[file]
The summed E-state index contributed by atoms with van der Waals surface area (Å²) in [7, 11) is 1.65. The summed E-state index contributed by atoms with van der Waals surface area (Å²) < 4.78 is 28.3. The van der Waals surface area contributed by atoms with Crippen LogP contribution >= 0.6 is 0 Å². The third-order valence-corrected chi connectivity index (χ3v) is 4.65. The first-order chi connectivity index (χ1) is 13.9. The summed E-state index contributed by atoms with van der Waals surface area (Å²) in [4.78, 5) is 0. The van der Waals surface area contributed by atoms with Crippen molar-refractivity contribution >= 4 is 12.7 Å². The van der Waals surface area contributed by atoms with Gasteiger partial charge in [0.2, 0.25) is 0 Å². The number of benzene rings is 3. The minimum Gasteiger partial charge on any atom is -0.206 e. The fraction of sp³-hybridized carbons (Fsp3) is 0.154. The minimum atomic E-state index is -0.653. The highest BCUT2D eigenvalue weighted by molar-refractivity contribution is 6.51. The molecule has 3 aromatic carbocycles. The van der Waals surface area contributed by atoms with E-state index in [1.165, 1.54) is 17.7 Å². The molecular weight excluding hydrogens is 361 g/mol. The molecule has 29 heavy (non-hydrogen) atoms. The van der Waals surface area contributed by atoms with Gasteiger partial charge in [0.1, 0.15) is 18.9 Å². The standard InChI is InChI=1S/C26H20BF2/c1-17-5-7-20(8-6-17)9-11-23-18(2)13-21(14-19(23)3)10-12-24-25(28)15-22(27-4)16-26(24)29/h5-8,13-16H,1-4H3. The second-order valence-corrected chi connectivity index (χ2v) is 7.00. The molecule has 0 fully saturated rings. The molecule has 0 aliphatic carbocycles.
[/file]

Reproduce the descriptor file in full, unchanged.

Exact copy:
The summed E-state index contributed by atoms with van der Waals surface area (Å²) in [7, 11) is 1.65. The summed E-state index contributed by atoms with van der Waals surface area (Å²) < 4.78 is 28.3. The van der Waals surface area contributed by atoms with Crippen LogP contribution >= 0.6 is 0 Å². The third-order valence-corrected chi connectivity index (χ3v) is 4.65. The first-order chi connectivity index (χ1) is 13.9. The summed E-state index contributed by atoms with van der Waals surface area (Å²) in [4.78, 5) is 0. The van der Waals surface area contributed by atoms with Crippen molar-refractivity contribution >= 4 is 12.7 Å². The van der Waals surface area contributed by atoms with Gasteiger partial charge in [0.2, 0.25) is 0 Å². The number of benzene rings is 3. The minimum Gasteiger partial charge on any atom is -0.206 e. The fraction of sp³-hybridized carbons (Fsp3) is 0.154. The minimum atomic E-state index is -0.653. The highest BCUT2D eigenvalue weighted by molar-refractivity contribution is 6.51. The molecule has 3 aromatic carbocycles. The van der Waals surface area contributed by atoms with E-state index in [1.165, 1.54) is 17.7 Å². The molecular weight excluding hydrogens is 361 g/mol. The molecule has 29 heavy (non-hydrogen) atoms. The van der Waals surface area contributed by atoms with Gasteiger partial charge in [0.1, 0.15) is 18.9 Å². The standard InChI is InChI=1S/C26H20BF2/c1-17-5-7-20(8-6-17)9-11-23-18(2)13-21(14-19(23)3)10-12-24-25(28)15-22(27-4)16-26(24)29/h5-8,13-16H,1-4H3. The second-order valence-corrected chi connectivity index (χ2v) is 7.00. The molecule has 0 fully saturated rings. The molecule has 0 aliphatic carbocycles.